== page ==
PM4544 (3.24" Barrel)
Black polymer frame, matte blackened stainless slide
Caliber: .45 ACP
Operation: Trigger cocking DAO; lock breech; "Browning - type" recoil lug; passive striker block; no magazine disconnect
Barrel: 3.24", polygonal rifling, 1 - 16.38 right-hand twist
Length O/A: 5.79"
Slide Width: 1.01"
Weight: Pistol 17.3 oz., Magazine 2 oz.
Grips: Textured polymer
Sights: Drift adjustable, white bar-dot combat sights
Finish: Black polymer frame, matte blackened stainless steel slide
Magazines: 3 - 5 rd, Stainless
I began shooting .45 ACP pistols as a young man when surplus .45 caliber ammo was readily available and very inexpensive. The same was true of .45 caliber pistols that had been used by our troops since the adoption of the 1911 as the official sidearm. There were some smiths who did custom work to those guns but for the most part, they were strictly stock guns. Some grouped well and some didn't but they were generally very reliable.
Fast forward a few decades and what was unimaginable back then is now available from Kahr. Now there is a .45 ACP pistol that's less than 6" long and weighs just a bit over 1 lb. Add to that the built-in safety features and accuracy of polygonal rifling and you have the Kahr PM45.
First of all, this is a beautiful pistol. The fit and finish are excellent.
"The PM4544 matte stainless slide is blackened using an ultra hard and super thin coating. This coating has been used successfully in the knife industry to protect blades from corrosion and scratches."
The first time I put the PM45 in my hand, it seemed to fit correctly. I did have some concern about shooting full power .45 ACP loads in such small pistol however. Over the years I've shot a lot of .45 ammo, through a number of different guns. I've never had one hurt me but they were all larger than the PM45. This gun is very similar in size the the Kahr CM9 that I've carried on a daily basis for some time and I like the idea of all the familiarity that I've gained with the CM9 being transferred to the PM45.
There's only one way that I know to see how a gun performs and how it really feels in the hand and that's putting some rounds down range. So, I picked up a couple of brands of .45 ammo and headed to the range.
For all of their guns, Kahr recommends that you put 200 rounds through the gun before relying upon it for personal defense. I trust Kahr and always do that but frankly, I've never had a malfunction in that first 200 rounds with any of my Kahr pistols. I have noted that they seem to become smoother in operation after a couple hundred rounds however.
To "function test" the PM45, I loaded 3 magazines with some .45 ball ammo that I use mainly for that purpose. I used the same procedure for each magazine fired. I filled each magazine with the maximum of 5 rounds, inserted the magazine, racked the slide to chamber a round, ejected the magazine and put an additional round in it, then reinserted it, so I was ready to go with 6 rounds each time.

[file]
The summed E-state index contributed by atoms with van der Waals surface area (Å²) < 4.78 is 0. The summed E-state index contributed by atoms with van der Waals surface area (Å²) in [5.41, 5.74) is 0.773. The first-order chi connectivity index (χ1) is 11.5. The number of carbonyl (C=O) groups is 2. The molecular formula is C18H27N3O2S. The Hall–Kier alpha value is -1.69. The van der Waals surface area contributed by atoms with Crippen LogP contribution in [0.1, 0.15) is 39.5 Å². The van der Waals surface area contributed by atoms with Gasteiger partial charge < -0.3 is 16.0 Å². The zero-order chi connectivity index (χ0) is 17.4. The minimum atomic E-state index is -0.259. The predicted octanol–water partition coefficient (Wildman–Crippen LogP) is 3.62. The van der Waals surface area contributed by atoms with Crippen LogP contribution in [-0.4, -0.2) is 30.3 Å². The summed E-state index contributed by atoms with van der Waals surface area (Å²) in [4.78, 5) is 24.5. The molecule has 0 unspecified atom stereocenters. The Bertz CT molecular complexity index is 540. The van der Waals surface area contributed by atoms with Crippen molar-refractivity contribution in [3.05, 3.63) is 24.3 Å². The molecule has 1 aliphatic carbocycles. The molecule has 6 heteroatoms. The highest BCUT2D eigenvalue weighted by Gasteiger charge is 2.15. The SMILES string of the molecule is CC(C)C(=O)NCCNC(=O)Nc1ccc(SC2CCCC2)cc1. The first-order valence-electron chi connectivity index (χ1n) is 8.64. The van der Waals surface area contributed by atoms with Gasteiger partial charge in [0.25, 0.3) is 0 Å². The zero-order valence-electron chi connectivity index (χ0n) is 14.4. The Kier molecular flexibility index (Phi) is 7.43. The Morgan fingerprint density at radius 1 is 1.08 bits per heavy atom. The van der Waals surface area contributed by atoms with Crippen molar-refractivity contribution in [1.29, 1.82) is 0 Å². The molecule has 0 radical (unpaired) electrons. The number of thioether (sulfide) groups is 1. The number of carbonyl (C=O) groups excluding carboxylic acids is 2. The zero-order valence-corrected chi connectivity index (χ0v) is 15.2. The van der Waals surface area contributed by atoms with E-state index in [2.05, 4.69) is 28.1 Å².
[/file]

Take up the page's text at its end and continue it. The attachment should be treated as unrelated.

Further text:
For this portion of my evaluation, I just wanted to put some rounds down range, so I used a one hand hold and fired at a target 7 yards away. The shells that I used were full power with a full metal jacket and not particularly accurate. I was pleased to see that I could still keep all the hits in a pretty tight group at that distance. Like all Kahr pistols, the PM45 has an excellent trigger and that really helps.
After firing 18 rounds through the PM45 I was not "gunny" nor did I feel any particular trauma to my shooting hand. The design keeps the recoil to a very manageable level and the grips seemed to have absorbed most of the recoil from those rather harsh rounds.
Now that I had a few rounds down range to test function, I wanted to try some of the ammo that I would favor for self-defense, Polycase 118 grain Inceptor ARX shells. These shells feature a very light, 118 grain bullet that leaves the muzzle at 1307 fps with 448 ft lbs of energy. Compared to many other .45 loads, the recoil is much less, the accuracy is outstanding and the ARX bullet does what it's designed to do.
I loaded 3 magazines with the Polycase shells, using the same procedure as before and again used the standard 7 yard distance for my target. It was quite evident from the first round that this combination would be something special and it truly was. Squeezing the trigger carefully, I was able to shoot groups of 1" with 3 shots. For me, that's excellent shooting and I'm sure that others could do even better.
Then I shot 2 shots and 3 shots rapidly as might happen in a defensive situation. Again, groups remained tight and very manageable. My confidence level in the PM45 continued to increase with every round.
I had fired 36 rounds of .45 ammo through a very small pistol and if you'd asked me before the session began, I'd have told you that half that number of rounds would have been enough to make me want to stop for the day. That was just not the case with the PM45 however. I was still feeling good about the gun, its accuracy and my ability to shoot it.
My first .45 was a Model 1911. It was reliable, inexpensive and ammo was plentiful and cheap. Over they years, I had a series of those guns, including a couple of 1911A1s. I enjoyed shooting them all.
The Kahr PM45 delivers full .45 ACP power just like those 1911s but with built-in safety features that are far superior. It is exceptionally accurate, with excellent sights, a great trigger and all in a package that is easily carried for personal defense. If you've ever wanted a full power .45 ACP pistol in a compact package, I'd recommend that you take a look at this one.
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